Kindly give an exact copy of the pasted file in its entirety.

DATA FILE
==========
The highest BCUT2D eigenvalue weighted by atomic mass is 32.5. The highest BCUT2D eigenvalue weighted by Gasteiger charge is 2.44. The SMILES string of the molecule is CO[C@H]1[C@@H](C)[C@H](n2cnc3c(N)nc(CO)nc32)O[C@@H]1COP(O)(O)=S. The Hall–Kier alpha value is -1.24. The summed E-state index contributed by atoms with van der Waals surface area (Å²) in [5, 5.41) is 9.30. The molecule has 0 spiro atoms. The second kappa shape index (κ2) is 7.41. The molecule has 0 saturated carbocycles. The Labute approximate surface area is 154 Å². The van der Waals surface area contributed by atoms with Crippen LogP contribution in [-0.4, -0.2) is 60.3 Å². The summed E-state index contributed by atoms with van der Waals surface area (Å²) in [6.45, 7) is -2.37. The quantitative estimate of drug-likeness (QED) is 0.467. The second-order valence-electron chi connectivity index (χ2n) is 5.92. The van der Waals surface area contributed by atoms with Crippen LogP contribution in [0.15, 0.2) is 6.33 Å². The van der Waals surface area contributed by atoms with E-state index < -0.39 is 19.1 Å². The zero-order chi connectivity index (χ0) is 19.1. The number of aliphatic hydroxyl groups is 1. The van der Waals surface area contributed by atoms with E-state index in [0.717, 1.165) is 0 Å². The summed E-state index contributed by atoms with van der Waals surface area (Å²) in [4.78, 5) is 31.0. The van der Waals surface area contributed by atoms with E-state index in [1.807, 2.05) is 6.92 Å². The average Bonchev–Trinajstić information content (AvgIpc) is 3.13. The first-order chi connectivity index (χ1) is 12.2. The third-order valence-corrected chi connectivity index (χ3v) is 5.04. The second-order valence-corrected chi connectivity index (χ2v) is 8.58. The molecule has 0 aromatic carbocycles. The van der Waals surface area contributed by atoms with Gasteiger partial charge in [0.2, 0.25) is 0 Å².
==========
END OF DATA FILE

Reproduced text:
The highest BCUT2D eigenvalue weighted by atomic mass is 32.5. The highest BCUT2D eigenvalue weighted by Gasteiger charge is 2.44. The SMILES string of the molecule is CO[C@H]1[C@@H](C)[C@H](n2cnc3c(N)nc(CO)nc32)O[C@@H]1COP(O)(O)=S. The Hall–Kier alpha value is -1.24. The summed E-state index contributed by atoms with van der Waals surface area (Å²) in [5, 5.41) is 9.30. The molecule has 0 spiro atoms. The second kappa shape index (κ2) is 7.41. The molecule has 0 saturated carbocycles. The Labute approximate surface area is 154 Å². The van der Waals surface area contributed by atoms with Crippen LogP contribution in [-0.4, -0.2) is 60.3 Å². The summed E-state index contributed by atoms with van der Waals surface area (Å²) in [6.45, 7) is -2.37. The quantitative estimate of drug-likeness (QED) is 0.467. The second-order valence-electron chi connectivity index (χ2n) is 5.92. The van der Waals surface area contributed by atoms with Crippen LogP contribution in [0.15, 0.2) is 6.33 Å². The van der Waals surface area contributed by atoms with E-state index < -0.39 is 19.1 Å². The zero-order chi connectivity index (χ0) is 19.1. The number of aliphatic hydroxyl groups is 1. The van der Waals surface area contributed by atoms with E-state index in [0.717, 1.165) is 0 Å². The summed E-state index contributed by atoms with van der Waals surface area (Å²) in [4.78, 5) is 31.0. The van der Waals surface area contributed by atoms with E-state index in [1.807, 2.05) is 6.92 Å². The average Bonchev–Trinajstić information content (AvgIpc) is 3.13. The first-order chi connectivity index (χ1) is 12.2. The third-order valence-corrected chi connectivity index (χ3v) is 5.04. The second-order valence-corrected chi connectivity index (χ2v) is 8.58. The molecule has 0 aromatic carbocycles. The van der Waals surface area contributed by atoms with Gasteiger partial charge in [0.2, 0.25) is 0 Å².